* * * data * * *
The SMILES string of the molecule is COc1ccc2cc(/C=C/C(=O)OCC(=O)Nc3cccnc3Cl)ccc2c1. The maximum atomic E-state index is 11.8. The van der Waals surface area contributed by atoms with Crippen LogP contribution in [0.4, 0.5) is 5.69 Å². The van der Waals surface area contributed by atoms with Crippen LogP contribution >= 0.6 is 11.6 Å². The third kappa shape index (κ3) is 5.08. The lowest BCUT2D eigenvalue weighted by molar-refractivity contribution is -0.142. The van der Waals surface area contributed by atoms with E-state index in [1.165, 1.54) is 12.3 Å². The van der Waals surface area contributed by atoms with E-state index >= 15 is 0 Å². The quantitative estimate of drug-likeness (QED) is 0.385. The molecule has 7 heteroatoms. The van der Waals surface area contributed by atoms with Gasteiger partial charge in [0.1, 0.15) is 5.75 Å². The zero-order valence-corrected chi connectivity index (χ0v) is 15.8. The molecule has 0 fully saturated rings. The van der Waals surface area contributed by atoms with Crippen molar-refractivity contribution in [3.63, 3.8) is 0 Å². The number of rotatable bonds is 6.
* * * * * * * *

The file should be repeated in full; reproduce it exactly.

The SMILES string of the molecule is COc1ccc2cc(/C=C/C(=O)OCC(=O)Nc3cccnc3Cl)ccc2c1. The maximum atomic E-state index is 11.8. The van der Waals surface area contributed by atoms with Crippen LogP contribution in [0.4, 0.5) is 5.69 Å². The van der Waals surface area contributed by atoms with Crippen LogP contribution >= 0.6 is 11.6 Å². The third kappa shape index (κ3) is 5.08. The lowest BCUT2D eigenvalue weighted by molar-refractivity contribution is -0.142. The van der Waals surface area contributed by atoms with E-state index in [1.165, 1.54) is 12.3 Å². The van der Waals surface area contributed by atoms with E-state index >= 15 is 0 Å². The quantitative estimate of drug-likeness (QED) is 0.385. The molecule has 7 heteroatoms. The van der Waals surface area contributed by atoms with Gasteiger partial charge in [0.1, 0.15) is 5.75 Å². The zero-order valence-corrected chi connectivity index (χ0v) is 15.8. The molecule has 0 fully saturated rings. The van der Waals surface area contributed by atoms with Crippen molar-refractivity contribution in [3.63, 3.8) is 0 Å². The number of rotatable bonds is 6.